Category Archives: AIDS/HIV

White House Strategy Plan on AIDS


HRC Issue Brief: HIV/AIDS and the LGBT Community

The Problem

While HIV and AIDS affect Americans across the country and from all walks of life, the epidemic continues to disproportionately impact gay and bisexual men[1] and transgender people, particularly among young people and in communities of color. While tremendous medical advances have helped people live longer, healthier lives with the virus, there remains no cure and tens of thousands of new infections occur every year. Insufficient funding for HIV/AIDS programs, ideological restrictions on prevention, and persistent stigma and discrimination continue to make it difficult to fight the epidemic and provide the best care to those living with the virus.

Epidemic continues to disproportionately affect segments of the LGBT community

According to the Centers for Disease Control and Prevention (CDC), there are over a million Americans currently living with HIV and approximately 50,000 new infections every year. More than half of those new infections are among gay and bisexual men. Among groups identified at higher risk for infection, only among gay and bisexual men is the rate of new infections increasing – and the highest rate of new infections within that group is among young black men. While the data on the transgender community is more limited, it also shows a disproportionately high rate of infection, particularly, again, in communities of color.

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Prevention, treatment and research programs are underfunded and often hampered by ideological restrictions

Despite a long history of HIV/AIDS impacting gay and bisexual men, until relatively recently, prevention efforts have not been sufficiently focused on or funded in this community, a problem also facing transgender people at risk for infection. While Congress has provided some increases in federal dollars for prevention, treatment and research in recent years, decades of neglect and difficult economic times mean that the needs still outstrip the available resources. In one example, many state AIDS Drug Assistance Programs (ADAPs), which help provide HIV medications to underinsured and uninsured individuals, have been forced to implement waiting lists and scale back the drugs that they provide. These federal programs are also hampered by policy decisions grounded in ideology rather than science – such as providing more than a billion dollars for failed abstinence-only sex education, while barring any federal funds for scientifically-proven prevention through syringe exchange programs.

Discrimination puts LGBT people at risk for infection and burdens those living with HIV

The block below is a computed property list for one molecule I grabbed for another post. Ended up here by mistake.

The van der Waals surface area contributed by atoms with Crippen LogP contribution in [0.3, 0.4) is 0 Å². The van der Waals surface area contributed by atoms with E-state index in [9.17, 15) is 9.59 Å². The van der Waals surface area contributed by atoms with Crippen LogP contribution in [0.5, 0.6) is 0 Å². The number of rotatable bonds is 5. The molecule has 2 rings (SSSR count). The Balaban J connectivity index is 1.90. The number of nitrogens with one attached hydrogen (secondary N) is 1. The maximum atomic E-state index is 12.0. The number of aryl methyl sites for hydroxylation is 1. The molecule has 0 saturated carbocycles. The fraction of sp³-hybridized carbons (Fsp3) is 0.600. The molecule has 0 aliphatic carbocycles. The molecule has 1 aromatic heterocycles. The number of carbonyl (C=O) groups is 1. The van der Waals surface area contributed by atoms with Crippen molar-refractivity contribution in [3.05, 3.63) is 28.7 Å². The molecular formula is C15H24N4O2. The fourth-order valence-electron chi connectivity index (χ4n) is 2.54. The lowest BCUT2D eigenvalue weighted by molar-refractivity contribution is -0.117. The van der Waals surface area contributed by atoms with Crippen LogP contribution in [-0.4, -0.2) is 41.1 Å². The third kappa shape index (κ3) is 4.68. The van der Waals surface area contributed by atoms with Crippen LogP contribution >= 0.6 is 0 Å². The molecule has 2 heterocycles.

For most LGBT people, there remain little or no protections against discrimination in employment, housing and other areas based on sexual orientation and gender identity; for minorities within the LGBT community, racial and other forms of bias compound an already challenging situation. The potential consequences – job loss, lack of access to healthcare, homelessness – can push individuals into risk behaviors that greatly increase their HIV risk and can severely limit the ability of those who become infected to obtain adequate care. Furthermore, despite societal progress in understanding HIV and AIDS, people living with the virus still regularly encounter stigma, stereotyping and discrimination at work, at school, in healthcare settings and elsewhere.

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What has the Obama administration done to address HIV/AIDS within the LGBT community?

  • The White House released a first-ever National HIV/AIDS Strategy, explicitly including gay and bisexual men and transgender people in its plan to reduce infections, increase access to care and reduce disparities.
  • The President signed the Affordable Care Act into law, which expands Medicaid to permit low-income individuals earlier access to treatment for HIV and eliminates preexisting condition limitations which have prevented many HIV-positive individuals from accessing private insurance.
  • The Department of Health and Human Services (HHS) rescinded regulations barring people with HIV from entering the U.S. for travel or immigration. As a result, the International AIDS Conference will be held in the U.S. for the first time in over 20 years.
  • HHS is studying how to revise the current lifetime ban on blood donation by gay and bisexual men.

How is HRC working on HIV/AIDS?